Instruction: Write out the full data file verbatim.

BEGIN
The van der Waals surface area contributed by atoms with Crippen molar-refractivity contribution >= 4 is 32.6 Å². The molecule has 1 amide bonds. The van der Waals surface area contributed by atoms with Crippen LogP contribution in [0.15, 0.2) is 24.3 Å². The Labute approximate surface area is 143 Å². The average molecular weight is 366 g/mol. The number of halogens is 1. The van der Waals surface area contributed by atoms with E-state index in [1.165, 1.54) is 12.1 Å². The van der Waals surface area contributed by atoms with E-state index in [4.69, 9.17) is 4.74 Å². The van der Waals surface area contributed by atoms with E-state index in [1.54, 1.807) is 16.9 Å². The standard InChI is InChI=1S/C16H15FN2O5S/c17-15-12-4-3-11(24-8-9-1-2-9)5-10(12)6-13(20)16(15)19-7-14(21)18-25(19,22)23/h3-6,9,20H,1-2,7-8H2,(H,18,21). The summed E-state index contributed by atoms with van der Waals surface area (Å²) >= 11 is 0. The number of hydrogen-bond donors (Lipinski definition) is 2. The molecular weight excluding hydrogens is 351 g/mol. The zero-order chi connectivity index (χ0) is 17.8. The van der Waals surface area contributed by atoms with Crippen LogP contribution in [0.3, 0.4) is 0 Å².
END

The van der Waals surface area contributed by atoms with Crippen molar-refractivity contribution >= 4 is 32.6 Å². The molecule has 1 amide bonds. The van der Waals surface area contributed by atoms with Crippen LogP contribution in [0.15, 0.2) is 24.3 Å². The Labute approximate surface area is 143 Å². The average molecular weight is 366 g/mol. The number of halogens is 1. The van der Waals surface area contributed by atoms with E-state index in [1.165, 1.54) is 12.1 Å². The van der Waals surface area contributed by atoms with E-state index in [4.69, 9.17) is 4.74 Å². The van der Waals surface area contributed by atoms with E-state index in [1.54, 1.807) is 16.9 Å². The standard InChI is InChI=1S/C16H15FN2O5S/c17-15-12-4-3-11(24-8-9-1-2-9)5-10(12)6-13(20)16(15)19-7-14(21)18-25(19,22)23/h3-6,9,20H,1-2,7-8H2,(H,18,21). The summed E-state index contributed by atoms with van der Waals surface area (Å²) >= 11 is 0. The number of hydrogen-bond donors (Lipinski definition) is 2. The molecular weight excluding hydrogens is 351 g/mol. The zero-order chi connectivity index (χ0) is 17.8. The van der Waals surface area contributed by atoms with Crippen LogP contribution in [0.3, 0.4) is 0 Å².